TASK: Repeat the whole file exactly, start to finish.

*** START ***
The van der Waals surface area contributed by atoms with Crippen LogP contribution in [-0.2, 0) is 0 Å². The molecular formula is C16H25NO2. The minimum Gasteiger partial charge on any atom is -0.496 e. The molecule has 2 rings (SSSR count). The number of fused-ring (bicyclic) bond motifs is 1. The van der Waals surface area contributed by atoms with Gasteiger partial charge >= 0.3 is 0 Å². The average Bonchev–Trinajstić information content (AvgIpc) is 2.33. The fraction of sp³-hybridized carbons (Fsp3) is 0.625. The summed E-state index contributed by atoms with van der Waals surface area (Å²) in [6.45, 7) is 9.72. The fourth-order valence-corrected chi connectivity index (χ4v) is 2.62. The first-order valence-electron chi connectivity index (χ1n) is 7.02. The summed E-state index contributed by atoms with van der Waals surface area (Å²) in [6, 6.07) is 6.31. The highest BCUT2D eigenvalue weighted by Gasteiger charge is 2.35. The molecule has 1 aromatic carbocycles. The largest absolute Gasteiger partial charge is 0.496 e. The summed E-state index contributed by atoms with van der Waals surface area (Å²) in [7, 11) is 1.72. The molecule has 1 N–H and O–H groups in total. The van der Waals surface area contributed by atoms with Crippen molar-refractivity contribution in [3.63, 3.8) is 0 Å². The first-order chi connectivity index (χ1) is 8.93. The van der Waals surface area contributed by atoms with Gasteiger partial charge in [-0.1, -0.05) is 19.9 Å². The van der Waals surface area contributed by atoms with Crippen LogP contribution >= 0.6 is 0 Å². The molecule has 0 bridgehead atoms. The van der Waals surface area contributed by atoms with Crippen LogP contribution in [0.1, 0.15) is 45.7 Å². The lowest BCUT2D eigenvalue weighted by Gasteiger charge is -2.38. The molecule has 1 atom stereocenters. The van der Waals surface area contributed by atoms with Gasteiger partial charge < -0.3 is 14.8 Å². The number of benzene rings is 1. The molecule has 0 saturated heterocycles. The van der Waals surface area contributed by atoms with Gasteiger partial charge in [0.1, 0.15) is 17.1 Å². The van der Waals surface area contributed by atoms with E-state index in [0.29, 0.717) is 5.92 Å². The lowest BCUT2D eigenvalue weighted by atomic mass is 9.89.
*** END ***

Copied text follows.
The van der Waals surface area contributed by atoms with Crippen LogP contribution in [-0.2, 0) is 0 Å². The molecular formula is C16H25NO2. The minimum Gasteiger partial charge on any atom is -0.496 e. The molecule has 2 rings (SSSR count). The number of fused-ring (bicyclic) bond motifs is 1. The van der Waals surface area contributed by atoms with Gasteiger partial charge >= 0.3 is 0 Å². The average Bonchev–Trinajstić information content (AvgIpc) is 2.33. The fraction of sp³-hybridized carbons (Fsp3) is 0.625. The summed E-state index contributed by atoms with van der Waals surface area (Å²) in [6.45, 7) is 9.72. The fourth-order valence-corrected chi connectivity index (χ4v) is 2.62. The first-order valence-electron chi connectivity index (χ1n) is 7.02. The summed E-state index contributed by atoms with van der Waals surface area (Å²) in [6, 6.07) is 6.31. The highest BCUT2D eigenvalue weighted by Gasteiger charge is 2.35. The molecule has 1 aromatic carbocycles. The largest absolute Gasteiger partial charge is 0.496 e. The summed E-state index contributed by atoms with van der Waals surface area (Å²) in [7, 11) is 1.72. The molecule has 1 N–H and O–H groups in total. The van der Waals surface area contributed by atoms with Crippen molar-refractivity contribution in [3.63, 3.8) is 0 Å². The first-order chi connectivity index (χ1) is 8.93. The van der Waals surface area contributed by atoms with Gasteiger partial charge in [-0.1, -0.05) is 19.9 Å². The van der Waals surface area contributed by atoms with Crippen LogP contribution >= 0.6 is 0 Å². The molecule has 0 bridgehead atoms. The van der Waals surface area contributed by atoms with Crippen LogP contribution in [0.1, 0.15) is 45.7 Å². The lowest BCUT2D eigenvalue weighted by Gasteiger charge is -2.38. The molecule has 1 atom stereocenters. The van der Waals surface area contributed by atoms with Gasteiger partial charge < -0.3 is 14.8 Å². The number of benzene rings is 1. The molecule has 0 saturated heterocycles. The van der Waals surface area contributed by atoms with Gasteiger partial charge in [0.1, 0.15) is 17.1 Å². The van der Waals surface area contributed by atoms with E-state index in [0.29, 0.717) is 5.92 Å². The lowest BCUT2D eigenvalue weighted by atomic mass is 9.89.